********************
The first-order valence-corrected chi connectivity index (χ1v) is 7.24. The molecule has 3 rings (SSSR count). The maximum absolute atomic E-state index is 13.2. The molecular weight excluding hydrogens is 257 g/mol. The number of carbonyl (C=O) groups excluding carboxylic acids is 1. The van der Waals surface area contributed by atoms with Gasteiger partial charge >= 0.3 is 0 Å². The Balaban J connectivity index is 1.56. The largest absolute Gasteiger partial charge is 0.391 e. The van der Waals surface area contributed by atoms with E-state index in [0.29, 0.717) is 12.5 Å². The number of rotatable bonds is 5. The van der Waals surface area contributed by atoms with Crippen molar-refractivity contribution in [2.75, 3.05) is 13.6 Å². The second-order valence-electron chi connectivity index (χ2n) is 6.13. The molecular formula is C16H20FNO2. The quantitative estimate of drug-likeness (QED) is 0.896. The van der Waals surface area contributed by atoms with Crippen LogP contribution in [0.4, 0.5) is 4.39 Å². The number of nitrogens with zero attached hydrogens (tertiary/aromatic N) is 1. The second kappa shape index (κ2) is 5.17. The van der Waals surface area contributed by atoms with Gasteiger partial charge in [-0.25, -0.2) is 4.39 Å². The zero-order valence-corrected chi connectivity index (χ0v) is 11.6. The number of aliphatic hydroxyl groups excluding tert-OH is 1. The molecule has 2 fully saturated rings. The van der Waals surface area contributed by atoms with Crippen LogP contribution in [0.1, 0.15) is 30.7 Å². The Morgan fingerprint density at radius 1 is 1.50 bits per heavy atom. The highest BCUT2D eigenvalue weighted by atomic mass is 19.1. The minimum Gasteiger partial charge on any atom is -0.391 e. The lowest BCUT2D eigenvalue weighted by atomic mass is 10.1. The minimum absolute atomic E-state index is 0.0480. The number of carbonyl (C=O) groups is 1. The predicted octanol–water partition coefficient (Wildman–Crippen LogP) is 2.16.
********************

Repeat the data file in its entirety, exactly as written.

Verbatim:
The first-order valence-corrected chi connectivity index (χ1v) is 7.24. The molecule has 3 rings (SSSR count). The maximum absolute atomic E-state index is 13.2. The molecular weight excluding hydrogens is 257 g/mol. The number of carbonyl (C=O) groups excluding carboxylic acids is 1. The van der Waals surface area contributed by atoms with Gasteiger partial charge >= 0.3 is 0 Å². The Balaban J connectivity index is 1.56. The largest absolute Gasteiger partial charge is 0.391 e. The van der Waals surface area contributed by atoms with E-state index in [0.29, 0.717) is 12.5 Å². The number of rotatable bonds is 5. The van der Waals surface area contributed by atoms with Crippen molar-refractivity contribution in [2.75, 3.05) is 13.6 Å². The second-order valence-electron chi connectivity index (χ2n) is 6.13. The molecular formula is C16H20FNO2. The quantitative estimate of drug-likeness (QED) is 0.896. The van der Waals surface area contributed by atoms with Crippen LogP contribution in [0.4, 0.5) is 4.39 Å². The number of nitrogens with zero attached hydrogens (tertiary/aromatic N) is 1. The second kappa shape index (κ2) is 5.17. The van der Waals surface area contributed by atoms with Gasteiger partial charge in [-0.25, -0.2) is 4.39 Å². The zero-order valence-corrected chi connectivity index (χ0v) is 11.6. The number of aliphatic hydroxyl groups excluding tert-OH is 1. The molecule has 2 fully saturated rings. The van der Waals surface area contributed by atoms with Crippen LogP contribution in [0.1, 0.15) is 30.7 Å². The Morgan fingerprint density at radius 1 is 1.50 bits per heavy atom. The highest BCUT2D eigenvalue weighted by atomic mass is 19.1. The minimum Gasteiger partial charge on any atom is -0.391 e. The lowest BCUT2D eigenvalue weighted by atomic mass is 10.1. The minimum absolute atomic E-state index is 0.0480. The number of carbonyl (C=O) groups is 1. The predicted octanol–water partition coefficient (Wildman–Crippen LogP) is 2.16.